It’s been three weeks now since the start of the standoff with China at Scarborough Shoal, a group of mostly submerged rocks in the West Philippine Sea that the Philippines and China are claiming as part of their respective territories. While a diplomatic way out of the impasse is being sought, a complex signaling exercise involving the deployment and withdrawal of maritime vessels is also going on. What further complicates matters is that the standoff began just a few days before the start of the US-Philippine joint military exercises. The Philippines insists the two events are unrelated, but that is not how the situation looks from a geopolitical perspective.
That perspective would say we are not really the major protagonist here, the United States is. The United States has made it clear it will secure existing navigational lanes in the South China Sea. But whether it will go to war to protect Philippine territorial claims in the area is another question. Definitely, the problem at Scarborough cannot be treated in isolation from the broader question of how Southeast Asia – and, for that matter, the rest of the world – must deal with China. In this regard, the silence of our Asean neighbors is deafening, though hardly surprising. So intertwined are their economies with China that none of them would wish to be perceived as joining a bandwagon against this rising power.
All this prompts the key question: Can the world trust China to abide by international rules? The dramatic opening of its economy to global trade and investment in the last three decades may suggest that China is ready to take its place as an equal in the community of nations. But it would be naïve to think this is so. In a recent paper, Filipino scholar Eduardo Araral, who is based at the Lee Kuan Yew School of Public Policy in Singapore, offers a more nuanced picture:
“On matters of core interest such as sovereignty in the South China Sea, Taiwan and Tibet, China has weak incentives to play by international rules and bind itself. Instead, bilateralism will be China’s dominant strategy. Divide and conquer will be China’s dominant strategy in dealing with its Southeast Asian neighbors and China has been playing this card on the issue of the South China Sea.
“For example, China does not want to submit to international arbitration on the matter of the South China Sea or submit itself to the UN Convention on the Law of the Sea (Unclos). China’s position has been, and will likely to be the case, to insist on a bilateral negotiation with claimant countries such as the Philippines and Vietnam, because this is a strategy that favors China. The Philippine position on the other hand is to bring the case under the framework of international law, specifically the Unclos, which would protect its claims within the 200-mile exclusive economic zone. It is unlikely that China will abandon this position.
“To the extent that China considers the South China Sea as a core interest, submitting itself to international arbitration and facing the risk of losing face—domestically and internationally—carries a substantial political risk. Besides, China’s political leaders are already busy with domestic problems and they are probably not keen to add one more on an already overflowing plate. Therefore, for a politically emotional and sensitive issue such as sovereignty, it is not in China’s interest to commit itself to a multilateral solution.”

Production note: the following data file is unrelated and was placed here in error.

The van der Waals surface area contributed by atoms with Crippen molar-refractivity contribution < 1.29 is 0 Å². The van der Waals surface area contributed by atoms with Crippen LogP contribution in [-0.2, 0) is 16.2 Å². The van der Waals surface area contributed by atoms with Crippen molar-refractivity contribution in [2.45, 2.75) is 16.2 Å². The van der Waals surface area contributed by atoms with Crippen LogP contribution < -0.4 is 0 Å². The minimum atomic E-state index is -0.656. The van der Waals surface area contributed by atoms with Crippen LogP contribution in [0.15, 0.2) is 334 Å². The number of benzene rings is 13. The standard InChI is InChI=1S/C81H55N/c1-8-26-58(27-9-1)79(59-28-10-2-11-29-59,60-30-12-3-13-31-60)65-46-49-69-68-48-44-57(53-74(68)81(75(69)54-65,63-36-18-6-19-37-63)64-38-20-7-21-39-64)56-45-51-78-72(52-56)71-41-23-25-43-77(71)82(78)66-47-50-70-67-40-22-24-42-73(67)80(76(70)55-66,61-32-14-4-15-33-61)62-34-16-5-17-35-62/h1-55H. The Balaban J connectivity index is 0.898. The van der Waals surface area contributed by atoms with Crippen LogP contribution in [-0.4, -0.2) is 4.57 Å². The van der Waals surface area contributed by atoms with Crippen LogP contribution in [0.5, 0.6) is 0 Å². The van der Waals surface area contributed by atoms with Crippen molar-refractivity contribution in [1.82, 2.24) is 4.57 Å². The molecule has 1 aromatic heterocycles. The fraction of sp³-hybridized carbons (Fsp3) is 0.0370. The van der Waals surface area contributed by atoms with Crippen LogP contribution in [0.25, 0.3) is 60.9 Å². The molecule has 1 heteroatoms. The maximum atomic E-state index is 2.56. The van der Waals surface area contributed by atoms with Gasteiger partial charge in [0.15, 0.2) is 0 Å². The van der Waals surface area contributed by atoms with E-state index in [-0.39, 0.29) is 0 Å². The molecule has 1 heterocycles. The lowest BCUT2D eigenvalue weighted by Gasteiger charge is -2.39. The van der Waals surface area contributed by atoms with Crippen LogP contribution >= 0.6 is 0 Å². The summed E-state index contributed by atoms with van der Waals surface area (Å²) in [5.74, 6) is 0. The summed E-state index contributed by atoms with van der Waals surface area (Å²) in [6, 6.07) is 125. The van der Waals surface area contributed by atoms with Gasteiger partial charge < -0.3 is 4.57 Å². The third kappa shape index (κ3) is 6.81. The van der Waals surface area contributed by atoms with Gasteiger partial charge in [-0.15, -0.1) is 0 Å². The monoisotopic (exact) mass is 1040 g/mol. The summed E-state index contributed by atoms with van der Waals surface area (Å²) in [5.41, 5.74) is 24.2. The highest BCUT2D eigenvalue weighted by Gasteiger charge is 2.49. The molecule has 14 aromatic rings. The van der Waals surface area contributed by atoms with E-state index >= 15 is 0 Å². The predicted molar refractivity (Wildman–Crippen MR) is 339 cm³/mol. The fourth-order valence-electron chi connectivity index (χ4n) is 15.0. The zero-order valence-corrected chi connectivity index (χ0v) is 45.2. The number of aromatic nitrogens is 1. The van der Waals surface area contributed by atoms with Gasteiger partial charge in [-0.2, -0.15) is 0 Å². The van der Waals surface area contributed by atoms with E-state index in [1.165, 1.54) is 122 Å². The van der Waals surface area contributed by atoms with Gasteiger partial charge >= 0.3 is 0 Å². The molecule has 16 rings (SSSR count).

Reacting to an earlier column I wrote on “The realpolitik of size,” Araral argues that “geopolitics and great power politics should be central to the Philippine government’s future strategy with China.” He is convinced that the giant next door is capable of playing a mix of many games aimed at preventing conflicts from spiraling while allowing it to focus on solving domestic problems and building its defense capability.
At the same time, China’s leaders cannot ignore the growing ranks of ultra-nationalist elements within their society that demand greater assertiveness in defending Chinese sovereignty. Among them are precisely the forces that fervently believe that the entire South China Sea and all it contains historically belong to China. The government indeed finds itself “pandering” to them from time to time, but Araral is convinced that in the long term China’s leadership has better sense than to depart from the proven path of “sobriety and dialogue.”
China is showing its people that their government will stand up to America or any of its proxies if they threaten its sovereignty. Its pronouncements, however, draw a careful distinction between international navigational rights, which they respect, and other countries’ claims to “their” territory, which they resolutely reject.
From where we stand, the Chinese claim to Scarborough Shoal seems preposterous since these waters lie very close to our western coast and are well within our 200-mile exclusive economic zone. International law—particularly the Unclos—is clearly on our side. But China insists that the shoal is historically part of Chinese terrain, not to be conquered but to be “unified” into the mainland. As Martin Jacques notes (“When China Rules the World”): “Territory, once taken, has been regarded as immutably Chinese.”
Bringing the issue to the International Tribunal for the Law of the Sea or the International Court of Justice is clearly the most logical way to press our claim to these reefs, but that is only the legal issue. We must take care not to foreclose the many other fronts in which we can engage China, that offer mutual benefits and opportunities to both countries.
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